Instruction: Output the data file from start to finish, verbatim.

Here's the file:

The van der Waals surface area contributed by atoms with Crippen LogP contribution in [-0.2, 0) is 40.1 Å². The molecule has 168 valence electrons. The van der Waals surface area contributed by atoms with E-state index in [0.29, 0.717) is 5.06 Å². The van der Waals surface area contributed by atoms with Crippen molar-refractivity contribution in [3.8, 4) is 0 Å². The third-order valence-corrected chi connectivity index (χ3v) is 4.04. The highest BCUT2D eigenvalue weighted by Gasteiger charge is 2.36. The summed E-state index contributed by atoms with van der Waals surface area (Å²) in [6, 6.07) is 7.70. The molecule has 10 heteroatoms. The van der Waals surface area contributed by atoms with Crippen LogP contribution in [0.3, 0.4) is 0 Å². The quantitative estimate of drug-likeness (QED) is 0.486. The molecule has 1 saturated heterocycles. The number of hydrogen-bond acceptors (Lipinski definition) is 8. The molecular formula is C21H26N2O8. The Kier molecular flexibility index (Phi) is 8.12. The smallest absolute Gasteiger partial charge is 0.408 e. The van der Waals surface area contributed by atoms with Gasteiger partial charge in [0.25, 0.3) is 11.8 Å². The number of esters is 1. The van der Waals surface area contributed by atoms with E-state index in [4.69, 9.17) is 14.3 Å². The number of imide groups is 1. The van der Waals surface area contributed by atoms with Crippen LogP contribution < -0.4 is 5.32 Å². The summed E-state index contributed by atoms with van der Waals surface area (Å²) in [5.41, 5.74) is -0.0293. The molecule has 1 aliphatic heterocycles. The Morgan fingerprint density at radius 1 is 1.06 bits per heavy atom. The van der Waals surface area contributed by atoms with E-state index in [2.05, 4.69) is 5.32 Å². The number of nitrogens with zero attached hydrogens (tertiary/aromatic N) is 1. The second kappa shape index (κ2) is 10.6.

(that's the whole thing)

The van der Waals surface area contributed by atoms with Crippen LogP contribution in [-0.2, 0) is 40.1 Å². The molecule has 168 valence electrons. The van der Waals surface area contributed by atoms with E-state index in [0.29, 0.717) is 5.06 Å². The van der Waals surface area contributed by atoms with Crippen molar-refractivity contribution in [3.8, 4) is 0 Å². The third-order valence-corrected chi connectivity index (χ3v) is 4.04. The highest BCUT2D eigenvalue weighted by Gasteiger charge is 2.36. The summed E-state index contributed by atoms with van der Waals surface area (Å²) in [6, 6.07) is 7.70. The molecule has 10 heteroatoms. The van der Waals surface area contributed by atoms with Crippen LogP contribution in [0.3, 0.4) is 0 Å². The quantitative estimate of drug-likeness (QED) is 0.486. The molecule has 1 saturated heterocycles. The number of hydrogen-bond acceptors (Lipinski definition) is 8. The molecular formula is C21H26N2O8. The Kier molecular flexibility index (Phi) is 8.12. The smallest absolute Gasteiger partial charge is 0.408 e. The van der Waals surface area contributed by atoms with Gasteiger partial charge in [0.25, 0.3) is 11.8 Å². The number of esters is 1. The van der Waals surface area contributed by atoms with E-state index in [4.69, 9.17) is 14.3 Å². The number of imide groups is 1. The van der Waals surface area contributed by atoms with Crippen LogP contribution < -0.4 is 5.32 Å². The summed E-state index contributed by atoms with van der Waals surface area (Å²) in [5.41, 5.74) is -0.0293. The molecule has 1 aliphatic heterocycles. The Morgan fingerprint density at radius 1 is 1.06 bits per heavy atom. The van der Waals surface area contributed by atoms with E-state index in [2.05, 4.69) is 5.32 Å². The number of nitrogens with zero attached hydrogens (tertiary/aromatic N) is 1. The second kappa shape index (κ2) is 10.6.